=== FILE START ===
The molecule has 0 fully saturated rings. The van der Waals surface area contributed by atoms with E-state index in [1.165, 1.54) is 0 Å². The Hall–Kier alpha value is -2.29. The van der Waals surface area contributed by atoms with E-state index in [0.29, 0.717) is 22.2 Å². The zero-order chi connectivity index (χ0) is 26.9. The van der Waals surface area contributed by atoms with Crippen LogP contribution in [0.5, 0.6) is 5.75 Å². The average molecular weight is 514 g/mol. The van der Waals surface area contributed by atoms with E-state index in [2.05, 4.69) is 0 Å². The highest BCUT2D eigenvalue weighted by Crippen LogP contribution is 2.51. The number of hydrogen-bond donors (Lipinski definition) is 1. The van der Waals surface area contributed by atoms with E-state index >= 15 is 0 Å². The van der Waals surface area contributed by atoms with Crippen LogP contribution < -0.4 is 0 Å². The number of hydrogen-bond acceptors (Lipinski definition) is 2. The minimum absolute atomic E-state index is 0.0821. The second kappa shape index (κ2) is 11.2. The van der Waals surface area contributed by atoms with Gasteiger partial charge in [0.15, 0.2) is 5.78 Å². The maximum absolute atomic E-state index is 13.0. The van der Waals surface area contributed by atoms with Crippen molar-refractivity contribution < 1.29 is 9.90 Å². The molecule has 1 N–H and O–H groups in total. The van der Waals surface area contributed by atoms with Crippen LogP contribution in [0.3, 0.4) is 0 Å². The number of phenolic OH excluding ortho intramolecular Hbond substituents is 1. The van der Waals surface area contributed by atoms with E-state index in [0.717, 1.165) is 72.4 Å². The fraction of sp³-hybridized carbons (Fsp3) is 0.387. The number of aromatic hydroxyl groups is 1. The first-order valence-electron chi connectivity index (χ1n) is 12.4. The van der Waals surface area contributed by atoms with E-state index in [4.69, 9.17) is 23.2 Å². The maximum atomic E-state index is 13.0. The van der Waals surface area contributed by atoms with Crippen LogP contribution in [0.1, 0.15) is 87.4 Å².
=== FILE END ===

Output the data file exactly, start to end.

The molecule has 0 fully saturated rings. The van der Waals surface area contributed by atoms with E-state index in [1.165, 1.54) is 0 Å². The Hall–Kier alpha value is -2.29. The van der Waals surface area contributed by atoms with E-state index in [0.29, 0.717) is 22.2 Å². The zero-order chi connectivity index (χ0) is 26.9. The van der Waals surface area contributed by atoms with Crippen LogP contribution in [0.5, 0.6) is 5.75 Å². The average molecular weight is 514 g/mol. The van der Waals surface area contributed by atoms with E-state index in [2.05, 4.69) is 0 Å². The highest BCUT2D eigenvalue weighted by Crippen LogP contribution is 2.51. The number of hydrogen-bond donors (Lipinski definition) is 1. The van der Waals surface area contributed by atoms with E-state index >= 15 is 0 Å². The van der Waals surface area contributed by atoms with Crippen LogP contribution < -0.4 is 0 Å². The number of hydrogen-bond acceptors (Lipinski definition) is 2. The minimum absolute atomic E-state index is 0.0821. The second kappa shape index (κ2) is 11.2. The van der Waals surface area contributed by atoms with Gasteiger partial charge in [0.15, 0.2) is 5.78 Å². The maximum absolute atomic E-state index is 13.0. The van der Waals surface area contributed by atoms with Crippen molar-refractivity contribution < 1.29 is 9.90 Å². The molecule has 1 N–H and O–H groups in total. The van der Waals surface area contributed by atoms with Crippen LogP contribution in [0.3, 0.4) is 0 Å². The number of phenolic OH excluding ortho intramolecular Hbond substituents is 1. The van der Waals surface area contributed by atoms with E-state index in [0.717, 1.165) is 72.4 Å². The fraction of sp³-hybridized carbons (Fsp3) is 0.387. The number of aromatic hydroxyl groups is 1. The first-order valence-electron chi connectivity index (χ1n) is 12.4. The van der Waals surface area contributed by atoms with E-state index in [4.69, 9.17) is 23.2 Å². The maximum atomic E-state index is 13.0. The van der Waals surface area contributed by atoms with Crippen LogP contribution in [0.1, 0.15) is 87.4 Å².